The state’s Geographic Naming Advisory Board on Thursday voted unanimously to strip the name of disgraced territorial governor John Evans from a Clear Creek County fourteener and recommended Mount Blue Sky as the new name, honoring Cheyenne and Arapaho people whose ancestors were killed in the Sand Creek Massacre.
The unexpected vote by the board — which often takes months to evaluate proposals to change offensive or controversial names of geographic features and public places — came after Native American tribe members and dozens of other Coloradans participated in the online meeting and advocated for swiftly removing Evans’ name from the peak.
“No name can undo the pain and suffering caused by the Sand Creek Massacre, but removing the name of the man most responsible for the massacre honors the very tribes that Evans sought to destroy. There is no place to honor perpetrators of atrocities on America’s public lands,” Paul Spitler, director of wilderness policy at The Wilderness Society, said in a petition filed supporting the Mount Blue Sky name change. The Wilderness Society and Cheyenne and Arapaho tribe members made the official nomination and presentation.
Evans was governor of Colorado territory from 1862 to 1865. He was forced to resign for his leadership role in the Nov. 29, 1864, Sand Creek Massacre, which resulted in the murders of more than 230 Cheyenne and Arapaho people, mostly women, children and older adults.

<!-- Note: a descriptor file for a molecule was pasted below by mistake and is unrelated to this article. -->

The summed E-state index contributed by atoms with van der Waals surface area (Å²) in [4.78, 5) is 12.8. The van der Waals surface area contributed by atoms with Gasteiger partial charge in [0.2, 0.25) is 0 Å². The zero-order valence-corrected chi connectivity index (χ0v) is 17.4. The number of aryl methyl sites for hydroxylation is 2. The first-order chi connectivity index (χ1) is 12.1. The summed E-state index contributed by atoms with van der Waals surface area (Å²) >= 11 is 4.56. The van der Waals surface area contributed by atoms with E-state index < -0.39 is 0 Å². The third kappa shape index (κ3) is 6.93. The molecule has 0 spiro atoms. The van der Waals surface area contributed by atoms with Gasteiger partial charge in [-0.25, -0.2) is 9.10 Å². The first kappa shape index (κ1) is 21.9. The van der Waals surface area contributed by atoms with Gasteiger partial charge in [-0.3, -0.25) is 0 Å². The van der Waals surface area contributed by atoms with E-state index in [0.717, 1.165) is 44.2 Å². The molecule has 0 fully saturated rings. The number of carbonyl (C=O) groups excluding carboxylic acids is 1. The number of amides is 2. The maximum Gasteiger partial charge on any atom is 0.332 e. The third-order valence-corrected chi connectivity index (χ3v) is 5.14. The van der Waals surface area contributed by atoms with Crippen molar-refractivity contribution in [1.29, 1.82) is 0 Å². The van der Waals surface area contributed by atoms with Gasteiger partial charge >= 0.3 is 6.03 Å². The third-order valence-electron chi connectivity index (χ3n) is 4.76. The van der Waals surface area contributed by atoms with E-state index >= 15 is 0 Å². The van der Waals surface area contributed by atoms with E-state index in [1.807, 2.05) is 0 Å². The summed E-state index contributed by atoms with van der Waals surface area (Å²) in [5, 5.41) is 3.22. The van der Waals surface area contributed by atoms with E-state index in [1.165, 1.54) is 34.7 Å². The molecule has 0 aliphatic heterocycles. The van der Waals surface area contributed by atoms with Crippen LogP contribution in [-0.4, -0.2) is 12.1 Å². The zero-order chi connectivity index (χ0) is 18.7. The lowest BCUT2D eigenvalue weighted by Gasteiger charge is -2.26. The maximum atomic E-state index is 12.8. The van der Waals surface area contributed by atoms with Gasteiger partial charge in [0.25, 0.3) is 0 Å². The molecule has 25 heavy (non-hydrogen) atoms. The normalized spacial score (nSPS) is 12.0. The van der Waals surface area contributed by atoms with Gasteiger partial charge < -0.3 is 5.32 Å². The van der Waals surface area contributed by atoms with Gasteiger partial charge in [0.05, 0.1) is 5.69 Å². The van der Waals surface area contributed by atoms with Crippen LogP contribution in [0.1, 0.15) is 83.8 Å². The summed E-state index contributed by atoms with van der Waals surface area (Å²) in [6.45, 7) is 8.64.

Six name change proposals were under consideration, far more than usual, an indication of Mount Evans’ controversial nature. Mount Soule, Mount Rosalie, Mount Cheyenne Arapaho, Mount Sisty and a request to keep the name the same also were on the table.
The proposal to maintain the Evans name would have redefined it to honor John Evans’ daughter, Anne Evans, who co-founded and supported some of Colorado’s largest cultural institutions, including the Denver Art Museum, the Central City Opera and the Denver Public Library.
The Colorado renaming board does not make final decisions on name changes. The panel oversees research, outreach to stakeholders, presentations from name change proponents and public comment before voting to make a name change.
Now that the group has voted to rename Mount Evans, it will recommend the new Mount Blue Sky name change to Gov. Jared Polis. If Polis agrees with the new name, his recommendation will be sent to the U.S. Board on Geographic Names, which has the authority to permanently change the prominent landmark’s name.
Renaming can take up to a year, board members have said.